Melissa Blease reviews Peter Shaffer’s Equus, on at Theatre Royal Bath until 6 April
“Alright, he’s sick. He’s full of misery and fear. He was dangerous, and could be again. But that boy has known a passion more ferocious than I have felt in any second of my life. And let me tell you something: I envy it.”
The boy in question is deeply troubled Alan Strang: a teenager whose obsession with horses goes way, way beyond anything even close to a charming pony club crush. The man who envies Alan is his apparently equally troubled psychiatrist Dr Martin Dysart, who has been tasked with the unenviable job of finding out why Alan chose to blind, with a metal spike, six horses at the stables where he had a part-time job.
Whether or not this stunning new staging of Peter Schaffer’s 1973 masterpiece Equus – a co-production between the English Touring Theatre and Theatre Royal Stratford East, directed by Ned Bennett – offers any kind of resolution as to why Alan carried out such an appalling act of violence is largely dependent on personal perspective. While you may never want to be put in a position from which to consider that perspective, you really, really don’t want to miss this production of Equus.
On one level, this turbulent tale is not for the faint-hearted: brutality, religion, sex, insanity, sadistic acts – it’s all going on; the ‘Trigger Warning’ caution on the theatre homepage alerting us to full-frontal nudity, violence, discussions around mental health issues and strong language doesn’t offer quite enough of a caveat to the timid, while ‘the smoking of herbal cigarettes’ is the least of anybody’s problems, either for the characters or the audience.
And yet… there’s sharp, blinding light behind all the darkness; compassionate clarity in all the confusion; notions/concepts of love screaming to be heard from beyond the boundaries of what love – in its most prosaic translation – actually means.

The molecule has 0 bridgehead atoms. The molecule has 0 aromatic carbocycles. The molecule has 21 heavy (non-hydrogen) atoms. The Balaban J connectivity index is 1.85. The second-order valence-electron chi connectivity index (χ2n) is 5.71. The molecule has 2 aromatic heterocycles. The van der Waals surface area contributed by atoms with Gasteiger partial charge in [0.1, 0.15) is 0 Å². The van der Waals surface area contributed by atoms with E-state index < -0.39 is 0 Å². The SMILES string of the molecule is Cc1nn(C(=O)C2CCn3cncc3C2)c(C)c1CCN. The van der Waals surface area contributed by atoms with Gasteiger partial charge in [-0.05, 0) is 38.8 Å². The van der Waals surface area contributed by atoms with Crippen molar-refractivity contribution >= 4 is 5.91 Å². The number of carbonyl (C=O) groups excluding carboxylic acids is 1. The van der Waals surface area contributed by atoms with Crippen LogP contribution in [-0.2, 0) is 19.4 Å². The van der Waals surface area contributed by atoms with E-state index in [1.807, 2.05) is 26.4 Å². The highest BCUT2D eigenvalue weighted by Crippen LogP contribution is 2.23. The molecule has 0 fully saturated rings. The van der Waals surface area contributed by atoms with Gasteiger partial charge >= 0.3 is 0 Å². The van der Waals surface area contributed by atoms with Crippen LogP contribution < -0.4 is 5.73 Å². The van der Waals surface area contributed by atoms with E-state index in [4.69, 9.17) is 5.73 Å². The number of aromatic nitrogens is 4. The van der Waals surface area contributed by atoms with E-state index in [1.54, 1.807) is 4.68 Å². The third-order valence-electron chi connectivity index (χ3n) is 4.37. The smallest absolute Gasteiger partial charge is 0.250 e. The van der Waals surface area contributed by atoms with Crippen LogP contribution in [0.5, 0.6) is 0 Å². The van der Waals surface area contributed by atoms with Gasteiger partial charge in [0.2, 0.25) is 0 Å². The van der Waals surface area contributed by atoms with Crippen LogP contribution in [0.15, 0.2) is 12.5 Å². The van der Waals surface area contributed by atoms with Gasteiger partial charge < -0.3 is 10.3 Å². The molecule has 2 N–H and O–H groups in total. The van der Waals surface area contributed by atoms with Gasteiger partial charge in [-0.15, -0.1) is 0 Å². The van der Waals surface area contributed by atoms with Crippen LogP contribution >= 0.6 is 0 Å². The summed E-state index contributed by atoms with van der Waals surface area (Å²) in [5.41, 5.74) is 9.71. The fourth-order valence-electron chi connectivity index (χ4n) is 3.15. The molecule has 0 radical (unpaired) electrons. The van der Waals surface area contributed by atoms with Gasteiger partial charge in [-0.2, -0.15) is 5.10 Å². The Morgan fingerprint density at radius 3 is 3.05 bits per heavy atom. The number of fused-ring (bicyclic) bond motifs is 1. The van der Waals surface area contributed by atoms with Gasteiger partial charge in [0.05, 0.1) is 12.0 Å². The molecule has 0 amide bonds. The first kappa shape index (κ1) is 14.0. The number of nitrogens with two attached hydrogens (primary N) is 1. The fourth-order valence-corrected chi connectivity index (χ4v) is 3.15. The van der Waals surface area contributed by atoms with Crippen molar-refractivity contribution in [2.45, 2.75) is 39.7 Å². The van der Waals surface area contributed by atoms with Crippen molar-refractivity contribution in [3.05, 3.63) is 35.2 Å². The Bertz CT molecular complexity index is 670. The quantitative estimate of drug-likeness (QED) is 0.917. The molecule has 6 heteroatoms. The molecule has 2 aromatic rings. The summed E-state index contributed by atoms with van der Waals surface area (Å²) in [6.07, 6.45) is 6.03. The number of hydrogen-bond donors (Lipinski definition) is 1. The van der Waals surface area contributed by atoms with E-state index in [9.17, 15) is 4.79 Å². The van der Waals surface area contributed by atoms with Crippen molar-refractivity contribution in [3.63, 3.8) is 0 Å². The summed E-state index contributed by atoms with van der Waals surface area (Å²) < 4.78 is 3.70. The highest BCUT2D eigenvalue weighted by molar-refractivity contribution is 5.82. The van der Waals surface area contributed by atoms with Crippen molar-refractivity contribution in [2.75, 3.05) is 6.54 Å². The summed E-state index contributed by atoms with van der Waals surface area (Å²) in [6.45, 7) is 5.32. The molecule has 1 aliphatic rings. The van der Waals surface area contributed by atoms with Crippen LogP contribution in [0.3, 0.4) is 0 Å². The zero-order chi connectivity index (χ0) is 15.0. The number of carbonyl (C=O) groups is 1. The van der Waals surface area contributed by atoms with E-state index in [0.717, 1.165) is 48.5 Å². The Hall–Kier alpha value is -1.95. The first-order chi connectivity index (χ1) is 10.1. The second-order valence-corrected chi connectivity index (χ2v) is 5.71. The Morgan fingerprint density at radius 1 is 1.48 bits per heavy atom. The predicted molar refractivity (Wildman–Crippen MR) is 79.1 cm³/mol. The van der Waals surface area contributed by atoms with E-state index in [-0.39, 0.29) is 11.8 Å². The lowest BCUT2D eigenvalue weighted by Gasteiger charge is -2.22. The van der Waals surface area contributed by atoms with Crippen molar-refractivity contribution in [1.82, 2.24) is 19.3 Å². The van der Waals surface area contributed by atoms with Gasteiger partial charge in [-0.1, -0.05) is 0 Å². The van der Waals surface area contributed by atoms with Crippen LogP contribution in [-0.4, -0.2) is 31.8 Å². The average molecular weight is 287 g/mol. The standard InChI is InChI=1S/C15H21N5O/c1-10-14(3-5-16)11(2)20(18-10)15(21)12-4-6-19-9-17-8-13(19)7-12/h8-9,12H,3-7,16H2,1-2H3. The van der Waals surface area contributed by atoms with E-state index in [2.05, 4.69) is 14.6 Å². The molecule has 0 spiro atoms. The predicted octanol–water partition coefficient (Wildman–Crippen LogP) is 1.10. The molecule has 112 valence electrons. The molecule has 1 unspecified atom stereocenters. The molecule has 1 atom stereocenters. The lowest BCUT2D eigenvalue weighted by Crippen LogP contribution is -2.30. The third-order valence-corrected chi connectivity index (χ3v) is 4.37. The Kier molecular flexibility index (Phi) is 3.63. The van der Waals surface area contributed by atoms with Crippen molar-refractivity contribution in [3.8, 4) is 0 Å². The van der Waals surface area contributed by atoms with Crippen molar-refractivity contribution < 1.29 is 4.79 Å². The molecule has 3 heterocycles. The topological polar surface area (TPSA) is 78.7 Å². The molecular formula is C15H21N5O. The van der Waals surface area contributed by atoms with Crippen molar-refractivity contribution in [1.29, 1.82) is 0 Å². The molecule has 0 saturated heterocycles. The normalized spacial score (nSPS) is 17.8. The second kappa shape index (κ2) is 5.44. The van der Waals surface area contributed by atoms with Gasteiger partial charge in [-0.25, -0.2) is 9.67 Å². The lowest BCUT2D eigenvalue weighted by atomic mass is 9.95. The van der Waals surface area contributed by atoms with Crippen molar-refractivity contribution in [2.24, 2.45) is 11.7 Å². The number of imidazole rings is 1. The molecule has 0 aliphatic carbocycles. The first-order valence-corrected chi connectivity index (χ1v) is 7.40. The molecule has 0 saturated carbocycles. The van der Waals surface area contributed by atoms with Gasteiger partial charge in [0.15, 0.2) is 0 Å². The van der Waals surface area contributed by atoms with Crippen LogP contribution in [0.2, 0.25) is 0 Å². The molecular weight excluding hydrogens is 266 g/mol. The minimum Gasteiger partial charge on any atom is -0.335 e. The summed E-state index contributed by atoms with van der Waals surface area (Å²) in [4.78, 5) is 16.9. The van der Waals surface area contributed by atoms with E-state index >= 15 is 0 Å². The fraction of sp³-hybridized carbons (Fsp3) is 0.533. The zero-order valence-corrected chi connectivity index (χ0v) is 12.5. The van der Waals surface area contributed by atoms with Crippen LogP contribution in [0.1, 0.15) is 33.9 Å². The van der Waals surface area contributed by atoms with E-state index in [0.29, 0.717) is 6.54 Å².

There are minimal props, no projections and no set – nothing to distract us from the psychodrama that we’re flung headlong into more violently than a jockey at a Grand National refusal. But there are horses.
Director Ned Bennett, designer Georgia Lowe and movement director Shelley Maxwell deserve enormous credit for their sheer, imaginative artistry in using actors to bring Alan’s objects of desire to life on the stage. From the opening scene, the physicality of the actors’ interpretation of fetlocks, muzzles, and taut, muscular flanks; the loins, crests, hooves et al, all moving, moving, moving in multiple senses of the words, makes their creations as mesmerising, and bewitching as real-life horses can be… and as subtly erotic, discomfitingly alluring and sensually charismatic as horses really shouldn’t be, to those of sound mind.
As Dr Martin Dysart, Zubin Varla is a thoroughly convincing shrink whose life and career has shrunk him – a disappointed, disillusioned bundle of his own neuroses, burdened with his own profound regrets and unrequited passions. Alan’s parents can’t, don’t or won’t do much to help with either their son’s predicament nor his doctor’s onerous assignment: mother Dora (Syreeta Kumar) has her bible to comfort her; father Frank (Robert Fitch) distances and distracts himself from the turmoil that rages around him with his job and his failed attempts at domestic domination; one gets the feeling that, in the strange Strang family – it wasn’t a matter of whether one of them would have a breakdown, but who’d be first.
Supporting and aiding and abetting in turn, Ruth Lass brings welcome breaks of clarity and compassion as Dr Dysart’s level-headed friend and local magistrate Heather Salomon, and Norah Lopez Holden is a cute, sassy breath of fresh air as Jill, the stable girl who finds herself competing with Alan’s beloved horses for his affection
But Eq, to Alan, is more than just a horse. Eq is Alan’s God – his saviour, his supreme being, his King of Kings. To Alan, Eq represents freedom, safety, a sense of identity. And Ethan Kai is Alan Strang: by turns seething with passion and deadened by despondency; subsumed by self-hate, engulfed by his own, volatile ego; driven insane by concupiscence, riddled with shame; one part vainglorious teenager, one part defenceless, confused victim. Kai, a relative newcomer to the stage, is incredible – and Peter Schaffer is a phenomenal playwright.
Equus is the strangest, most complicated love story imaginable, with a deeply disturbing storyline and a harrowing narrative that asks questions most of us never want to consider. Allow yourself to be carried along for the captivating, mesmerising ride, though, because this is theatre at its dazzling, complex, most beautiful best.
Main image: Zubin Varla, Ethan Kai, Syreeta Kumar and Robert Fitch in Equus. Credit: The Other Richard